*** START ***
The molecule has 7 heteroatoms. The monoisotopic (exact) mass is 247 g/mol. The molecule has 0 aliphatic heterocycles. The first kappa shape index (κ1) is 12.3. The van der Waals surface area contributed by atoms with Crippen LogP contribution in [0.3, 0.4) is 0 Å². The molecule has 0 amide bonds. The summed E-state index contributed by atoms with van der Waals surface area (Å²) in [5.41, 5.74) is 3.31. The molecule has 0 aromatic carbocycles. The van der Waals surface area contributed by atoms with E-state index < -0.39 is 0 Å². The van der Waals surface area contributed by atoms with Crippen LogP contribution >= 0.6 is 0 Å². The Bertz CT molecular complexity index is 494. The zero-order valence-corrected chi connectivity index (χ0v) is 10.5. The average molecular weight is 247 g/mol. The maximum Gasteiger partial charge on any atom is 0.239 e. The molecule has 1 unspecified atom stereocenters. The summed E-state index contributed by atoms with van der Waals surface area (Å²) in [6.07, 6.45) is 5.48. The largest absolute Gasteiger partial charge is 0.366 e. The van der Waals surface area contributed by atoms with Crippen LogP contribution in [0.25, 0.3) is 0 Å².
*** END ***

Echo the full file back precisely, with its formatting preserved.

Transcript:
The molecule has 7 heteroatoms. The monoisotopic (exact) mass is 247 g/mol. The molecule has 0 aliphatic heterocycles. The first kappa shape index (κ1) is 12.3. The van der Waals surface area contributed by atoms with Crippen LogP contribution in [0.3, 0.4) is 0 Å². The molecule has 0 amide bonds. The summed E-state index contributed by atoms with van der Waals surface area (Å²) in [5.41, 5.74) is 3.31. The molecule has 0 aromatic carbocycles. The van der Waals surface area contributed by atoms with E-state index < -0.39 is 0 Å². The van der Waals surface area contributed by atoms with Crippen LogP contribution >= 0.6 is 0 Å². The Bertz CT molecular complexity index is 494. The zero-order valence-corrected chi connectivity index (χ0v) is 10.5. The average molecular weight is 247 g/mol. The maximum Gasteiger partial charge on any atom is 0.239 e. The molecule has 1 unspecified atom stereocenters. The summed E-state index contributed by atoms with van der Waals surface area (Å²) in [6.07, 6.45) is 5.48. The largest absolute Gasteiger partial charge is 0.366 e. The van der Waals surface area contributed by atoms with Crippen LogP contribution in [0.25, 0.3) is 0 Å².